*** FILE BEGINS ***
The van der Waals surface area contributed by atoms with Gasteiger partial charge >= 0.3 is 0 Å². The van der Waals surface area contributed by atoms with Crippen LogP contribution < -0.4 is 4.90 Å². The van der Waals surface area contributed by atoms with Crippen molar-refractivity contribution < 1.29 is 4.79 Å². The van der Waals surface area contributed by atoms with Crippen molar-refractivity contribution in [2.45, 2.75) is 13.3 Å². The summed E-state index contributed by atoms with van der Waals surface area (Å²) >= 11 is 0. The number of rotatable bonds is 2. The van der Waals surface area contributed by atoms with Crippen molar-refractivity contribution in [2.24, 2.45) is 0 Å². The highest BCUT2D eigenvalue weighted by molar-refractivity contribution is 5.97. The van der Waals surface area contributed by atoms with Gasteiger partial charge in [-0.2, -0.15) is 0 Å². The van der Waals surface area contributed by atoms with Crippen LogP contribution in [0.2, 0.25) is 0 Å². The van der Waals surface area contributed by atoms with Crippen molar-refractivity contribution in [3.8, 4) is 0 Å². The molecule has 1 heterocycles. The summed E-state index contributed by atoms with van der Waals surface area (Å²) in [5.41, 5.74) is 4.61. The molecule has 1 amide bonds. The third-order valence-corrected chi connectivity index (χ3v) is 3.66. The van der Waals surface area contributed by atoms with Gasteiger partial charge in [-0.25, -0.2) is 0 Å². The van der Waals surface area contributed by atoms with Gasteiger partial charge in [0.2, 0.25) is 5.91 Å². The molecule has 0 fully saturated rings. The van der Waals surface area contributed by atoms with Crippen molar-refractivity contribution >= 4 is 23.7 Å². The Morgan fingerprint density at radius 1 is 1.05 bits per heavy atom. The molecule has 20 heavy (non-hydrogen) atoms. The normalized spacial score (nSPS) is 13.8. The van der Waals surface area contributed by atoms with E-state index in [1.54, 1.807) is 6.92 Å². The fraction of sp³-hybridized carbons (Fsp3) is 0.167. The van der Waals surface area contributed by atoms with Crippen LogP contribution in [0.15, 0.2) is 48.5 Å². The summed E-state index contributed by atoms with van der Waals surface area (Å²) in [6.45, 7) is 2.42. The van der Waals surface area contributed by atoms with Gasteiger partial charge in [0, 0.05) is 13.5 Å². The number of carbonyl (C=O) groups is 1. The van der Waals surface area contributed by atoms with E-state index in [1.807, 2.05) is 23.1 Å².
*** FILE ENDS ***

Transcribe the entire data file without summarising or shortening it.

The van der Waals surface area contributed by atoms with Gasteiger partial charge >= 0.3 is 0 Å². The van der Waals surface area contributed by atoms with Crippen LogP contribution < -0.4 is 4.90 Å². The van der Waals surface area contributed by atoms with Crippen molar-refractivity contribution < 1.29 is 4.79 Å². The van der Waals surface area contributed by atoms with Crippen molar-refractivity contribution in [2.45, 2.75) is 13.3 Å². The summed E-state index contributed by atoms with van der Waals surface area (Å²) >= 11 is 0. The number of rotatable bonds is 2. The van der Waals surface area contributed by atoms with Crippen molar-refractivity contribution in [2.24, 2.45) is 0 Å². The highest BCUT2D eigenvalue weighted by molar-refractivity contribution is 5.97. The van der Waals surface area contributed by atoms with Gasteiger partial charge in [-0.2, -0.15) is 0 Å². The van der Waals surface area contributed by atoms with Crippen LogP contribution in [0.2, 0.25) is 0 Å². The van der Waals surface area contributed by atoms with Crippen molar-refractivity contribution in [3.8, 4) is 0 Å². The molecule has 1 heterocycles. The summed E-state index contributed by atoms with van der Waals surface area (Å²) in [5.41, 5.74) is 4.61. The molecule has 1 amide bonds. The third-order valence-corrected chi connectivity index (χ3v) is 3.66. The van der Waals surface area contributed by atoms with Gasteiger partial charge in [-0.25, -0.2) is 0 Å². The van der Waals surface area contributed by atoms with Gasteiger partial charge in [0.2, 0.25) is 5.91 Å². The molecule has 0 fully saturated rings. The van der Waals surface area contributed by atoms with Crippen molar-refractivity contribution >= 4 is 23.7 Å². The Morgan fingerprint density at radius 1 is 1.05 bits per heavy atom. The molecule has 20 heavy (non-hydrogen) atoms. The normalized spacial score (nSPS) is 13.8. The van der Waals surface area contributed by atoms with E-state index in [1.54, 1.807) is 6.92 Å². The fraction of sp³-hybridized carbons (Fsp3) is 0.167. The van der Waals surface area contributed by atoms with Crippen LogP contribution in [0.15, 0.2) is 48.5 Å². The summed E-state index contributed by atoms with van der Waals surface area (Å²) in [6.45, 7) is 2.42. The van der Waals surface area contributed by atoms with Gasteiger partial charge in [0, 0.05) is 13.5 Å². The number of carbonyl (C=O) groups is 1. The van der Waals surface area contributed by atoms with E-state index in [1.807, 2.05) is 23.1 Å².